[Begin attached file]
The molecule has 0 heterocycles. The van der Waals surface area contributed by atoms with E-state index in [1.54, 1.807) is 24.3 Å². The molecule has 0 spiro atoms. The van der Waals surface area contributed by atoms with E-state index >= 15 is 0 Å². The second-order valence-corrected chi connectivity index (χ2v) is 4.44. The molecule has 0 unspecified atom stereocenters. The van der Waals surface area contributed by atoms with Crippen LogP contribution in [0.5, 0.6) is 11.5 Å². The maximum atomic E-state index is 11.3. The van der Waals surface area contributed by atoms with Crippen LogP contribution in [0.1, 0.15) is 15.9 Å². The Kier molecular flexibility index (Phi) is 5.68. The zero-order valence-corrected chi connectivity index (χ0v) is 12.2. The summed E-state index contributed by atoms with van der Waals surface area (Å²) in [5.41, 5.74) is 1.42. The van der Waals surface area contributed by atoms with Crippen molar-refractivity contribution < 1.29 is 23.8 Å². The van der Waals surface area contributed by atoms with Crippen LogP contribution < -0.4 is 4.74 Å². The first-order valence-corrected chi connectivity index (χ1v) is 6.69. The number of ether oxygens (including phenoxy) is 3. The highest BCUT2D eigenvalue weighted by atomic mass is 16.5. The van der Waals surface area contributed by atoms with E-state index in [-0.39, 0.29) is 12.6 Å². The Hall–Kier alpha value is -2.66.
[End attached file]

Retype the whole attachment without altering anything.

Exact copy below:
The molecule has 0 heterocycles. The van der Waals surface area contributed by atoms with E-state index in [1.54, 1.807) is 24.3 Å². The molecule has 0 spiro atoms. The van der Waals surface area contributed by atoms with E-state index >= 15 is 0 Å². The second-order valence-corrected chi connectivity index (χ2v) is 4.44. The molecule has 0 unspecified atom stereocenters. The van der Waals surface area contributed by atoms with Crippen LogP contribution in [0.5, 0.6) is 11.5 Å². The maximum atomic E-state index is 11.3. The van der Waals surface area contributed by atoms with Crippen LogP contribution in [0.1, 0.15) is 15.9 Å². The Kier molecular flexibility index (Phi) is 5.68. The zero-order valence-corrected chi connectivity index (χ0v) is 12.2. The summed E-state index contributed by atoms with van der Waals surface area (Å²) in [5.41, 5.74) is 1.42. The van der Waals surface area contributed by atoms with Crippen molar-refractivity contribution < 1.29 is 23.8 Å². The van der Waals surface area contributed by atoms with Crippen LogP contribution < -0.4 is 4.74 Å². The first-order valence-corrected chi connectivity index (χ1v) is 6.69. The number of ether oxygens (including phenoxy) is 3. The highest BCUT2D eigenvalue weighted by atomic mass is 16.5. The van der Waals surface area contributed by atoms with E-state index in [-0.39, 0.29) is 12.6 Å². The Hall–Kier alpha value is -2.66.